Skip to main content

Full text of "The Loom Of Language"

See other formats

142                The Loom of Language

When a German refers to something which occuis repeatedly he has to
use wenn The Norwegian uses ndr. Where it would be equally correct
for us to use the word when or the woid while the German equivalent ib
wahrend and the Norwegian is unner

An example taken from the history of the English language is instruc-
tive in this connexion In Anglo-American the particle here means
either at this place or to this place, and the particle there means cither
at that place^ or to that place It is equally correct to say he rtood //ere,
or he came here^ and it is equally correct to say he lived there,, or he goes
there In Mayflower English, the particles here and there indicated

O O    two \vkk 3&W? Ivvo bkv 1-
ty    two Uax> &#iw twr; wtufe'

ona wlute Ifrrantot (wo f-U I

two black

Sevan black 2VC9&ui one wluic

cue wnit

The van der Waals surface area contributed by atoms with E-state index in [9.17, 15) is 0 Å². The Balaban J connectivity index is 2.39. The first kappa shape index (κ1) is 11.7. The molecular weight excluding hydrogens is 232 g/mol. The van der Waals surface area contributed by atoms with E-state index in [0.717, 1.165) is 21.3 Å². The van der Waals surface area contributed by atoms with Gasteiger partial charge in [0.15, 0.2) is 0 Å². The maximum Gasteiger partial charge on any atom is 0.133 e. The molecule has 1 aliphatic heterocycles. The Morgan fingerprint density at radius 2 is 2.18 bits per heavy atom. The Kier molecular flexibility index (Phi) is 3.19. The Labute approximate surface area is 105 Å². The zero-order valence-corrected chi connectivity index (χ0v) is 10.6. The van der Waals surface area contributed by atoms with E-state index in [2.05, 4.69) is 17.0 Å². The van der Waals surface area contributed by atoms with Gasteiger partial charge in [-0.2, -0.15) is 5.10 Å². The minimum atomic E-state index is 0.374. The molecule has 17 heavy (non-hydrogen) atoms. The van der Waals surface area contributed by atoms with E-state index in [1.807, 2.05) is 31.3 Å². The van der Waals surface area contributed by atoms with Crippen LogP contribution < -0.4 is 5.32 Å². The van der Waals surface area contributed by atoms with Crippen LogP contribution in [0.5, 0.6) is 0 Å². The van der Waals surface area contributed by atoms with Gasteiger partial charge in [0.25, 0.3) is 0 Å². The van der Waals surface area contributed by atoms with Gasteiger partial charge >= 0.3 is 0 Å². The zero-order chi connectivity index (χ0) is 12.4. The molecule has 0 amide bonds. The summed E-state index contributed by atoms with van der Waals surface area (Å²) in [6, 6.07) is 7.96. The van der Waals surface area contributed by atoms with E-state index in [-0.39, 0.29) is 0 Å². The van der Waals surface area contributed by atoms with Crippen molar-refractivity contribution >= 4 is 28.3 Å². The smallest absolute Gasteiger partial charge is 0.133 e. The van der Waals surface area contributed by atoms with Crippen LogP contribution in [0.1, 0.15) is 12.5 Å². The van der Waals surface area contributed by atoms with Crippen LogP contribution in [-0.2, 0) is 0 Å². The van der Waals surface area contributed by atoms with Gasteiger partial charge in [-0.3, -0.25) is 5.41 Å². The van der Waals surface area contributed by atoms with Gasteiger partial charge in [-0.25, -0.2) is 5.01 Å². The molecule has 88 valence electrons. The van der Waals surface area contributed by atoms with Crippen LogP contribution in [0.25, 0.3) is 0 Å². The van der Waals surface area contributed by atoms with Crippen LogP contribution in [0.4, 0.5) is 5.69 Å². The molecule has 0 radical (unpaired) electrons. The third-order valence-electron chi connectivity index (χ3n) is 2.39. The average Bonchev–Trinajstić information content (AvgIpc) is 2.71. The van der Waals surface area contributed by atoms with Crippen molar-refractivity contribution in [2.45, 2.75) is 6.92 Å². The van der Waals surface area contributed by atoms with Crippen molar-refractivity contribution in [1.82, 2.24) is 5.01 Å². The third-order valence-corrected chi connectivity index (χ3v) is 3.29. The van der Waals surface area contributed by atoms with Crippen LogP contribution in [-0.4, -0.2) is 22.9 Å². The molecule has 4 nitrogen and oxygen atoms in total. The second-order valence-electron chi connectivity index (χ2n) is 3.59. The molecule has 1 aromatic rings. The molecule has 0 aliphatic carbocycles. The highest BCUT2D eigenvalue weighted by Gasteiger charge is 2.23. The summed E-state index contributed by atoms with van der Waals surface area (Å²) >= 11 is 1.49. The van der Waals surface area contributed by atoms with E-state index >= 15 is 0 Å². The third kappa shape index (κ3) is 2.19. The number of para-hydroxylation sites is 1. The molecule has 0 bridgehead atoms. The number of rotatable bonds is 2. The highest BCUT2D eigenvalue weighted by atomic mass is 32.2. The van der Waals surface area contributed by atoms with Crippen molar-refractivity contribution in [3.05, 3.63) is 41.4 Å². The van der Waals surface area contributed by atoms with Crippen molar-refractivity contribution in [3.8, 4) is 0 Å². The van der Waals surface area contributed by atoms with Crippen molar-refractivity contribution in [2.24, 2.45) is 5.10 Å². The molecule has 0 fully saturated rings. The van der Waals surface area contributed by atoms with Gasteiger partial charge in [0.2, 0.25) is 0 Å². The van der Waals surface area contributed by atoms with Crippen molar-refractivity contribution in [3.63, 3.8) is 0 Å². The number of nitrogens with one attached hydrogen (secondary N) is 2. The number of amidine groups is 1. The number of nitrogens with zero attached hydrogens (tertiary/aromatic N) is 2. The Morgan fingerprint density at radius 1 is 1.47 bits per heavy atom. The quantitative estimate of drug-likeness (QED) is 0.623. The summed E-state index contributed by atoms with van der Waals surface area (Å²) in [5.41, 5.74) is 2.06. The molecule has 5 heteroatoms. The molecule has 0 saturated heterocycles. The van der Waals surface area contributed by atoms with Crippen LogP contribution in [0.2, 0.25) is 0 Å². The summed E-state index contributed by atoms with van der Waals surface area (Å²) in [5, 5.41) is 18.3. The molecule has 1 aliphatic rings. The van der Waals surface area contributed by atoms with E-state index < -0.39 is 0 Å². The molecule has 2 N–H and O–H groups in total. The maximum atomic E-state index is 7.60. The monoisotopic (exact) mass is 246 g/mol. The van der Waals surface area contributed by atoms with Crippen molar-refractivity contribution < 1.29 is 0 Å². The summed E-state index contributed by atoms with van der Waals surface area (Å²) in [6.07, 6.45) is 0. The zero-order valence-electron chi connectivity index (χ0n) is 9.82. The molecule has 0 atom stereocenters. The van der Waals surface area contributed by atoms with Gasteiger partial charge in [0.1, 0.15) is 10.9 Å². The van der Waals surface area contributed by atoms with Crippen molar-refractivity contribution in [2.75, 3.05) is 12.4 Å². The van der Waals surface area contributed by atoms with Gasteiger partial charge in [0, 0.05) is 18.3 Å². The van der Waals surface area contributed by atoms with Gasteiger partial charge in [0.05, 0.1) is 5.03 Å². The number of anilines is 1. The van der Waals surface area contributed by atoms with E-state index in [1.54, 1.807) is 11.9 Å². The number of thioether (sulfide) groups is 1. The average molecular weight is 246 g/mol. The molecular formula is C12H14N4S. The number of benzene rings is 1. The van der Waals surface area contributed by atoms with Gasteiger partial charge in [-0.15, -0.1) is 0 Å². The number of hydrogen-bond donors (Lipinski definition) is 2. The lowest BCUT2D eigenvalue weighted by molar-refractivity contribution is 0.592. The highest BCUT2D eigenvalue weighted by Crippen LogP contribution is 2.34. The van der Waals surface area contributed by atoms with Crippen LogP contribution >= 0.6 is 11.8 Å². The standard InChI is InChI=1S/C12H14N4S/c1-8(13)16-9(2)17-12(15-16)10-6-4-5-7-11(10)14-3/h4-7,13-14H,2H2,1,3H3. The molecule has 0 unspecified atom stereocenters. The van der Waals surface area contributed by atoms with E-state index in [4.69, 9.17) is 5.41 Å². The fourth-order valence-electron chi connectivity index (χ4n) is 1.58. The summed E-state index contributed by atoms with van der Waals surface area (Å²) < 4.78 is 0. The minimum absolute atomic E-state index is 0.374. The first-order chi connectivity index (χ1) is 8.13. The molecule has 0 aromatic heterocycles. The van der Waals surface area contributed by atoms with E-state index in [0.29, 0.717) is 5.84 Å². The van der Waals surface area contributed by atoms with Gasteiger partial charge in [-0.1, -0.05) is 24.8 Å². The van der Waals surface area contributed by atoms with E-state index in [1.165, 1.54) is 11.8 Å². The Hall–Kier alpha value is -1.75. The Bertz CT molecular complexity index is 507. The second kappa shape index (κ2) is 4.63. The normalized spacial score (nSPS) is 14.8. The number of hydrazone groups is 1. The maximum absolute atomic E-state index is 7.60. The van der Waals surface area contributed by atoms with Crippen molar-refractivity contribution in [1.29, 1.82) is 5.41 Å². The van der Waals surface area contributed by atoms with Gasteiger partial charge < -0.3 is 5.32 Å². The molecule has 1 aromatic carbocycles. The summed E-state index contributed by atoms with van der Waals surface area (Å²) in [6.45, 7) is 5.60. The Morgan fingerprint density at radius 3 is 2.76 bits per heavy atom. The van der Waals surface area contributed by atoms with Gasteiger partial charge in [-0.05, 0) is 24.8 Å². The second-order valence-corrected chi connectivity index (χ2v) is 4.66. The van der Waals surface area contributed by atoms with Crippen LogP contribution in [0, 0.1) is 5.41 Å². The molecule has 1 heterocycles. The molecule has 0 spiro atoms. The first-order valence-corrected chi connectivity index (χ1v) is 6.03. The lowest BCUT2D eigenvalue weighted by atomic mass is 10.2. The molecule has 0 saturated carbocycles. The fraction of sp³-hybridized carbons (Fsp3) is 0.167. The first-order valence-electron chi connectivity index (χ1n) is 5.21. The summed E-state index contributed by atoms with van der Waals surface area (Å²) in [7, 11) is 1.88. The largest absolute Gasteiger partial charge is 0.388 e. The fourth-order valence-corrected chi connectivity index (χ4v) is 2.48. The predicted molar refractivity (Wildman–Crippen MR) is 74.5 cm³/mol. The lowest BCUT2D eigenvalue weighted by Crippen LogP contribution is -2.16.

oru? white DGtWCCZl Iv/o Mtr 1

c lit wjnJc (
bLaxJc v{UJur Qllt$ld. wliitx* or< It*

bottom lea fiwaros" hip n

onelton^onial OZZ two
one wrhcai Opposite, ciiiofjin
1JG   21
position alone^ i c, //crc meant a/ thv> placey and rfto c nu^ant at that place
When we use them to indicate direction^ i.e* motion towards a place,
our great-great-grandfathers would tliereforc have useu hither and
thither. An equivalent distinction exists m Swedish or German The
Swede says du ar har (you are here) or du var dar (you were there) and
kom hit (come here, i.e. come hither)9 or gd dit (go tker^ i,e, go thithw),
Such distinctions are vejty important in connexion with the use of
correct foreign equivalents for English directives. For that reason it is
helpful to classify the latter according as they do or can signify relations
of tmey place^ motion^ association and instrumentality (Figs* 21-25),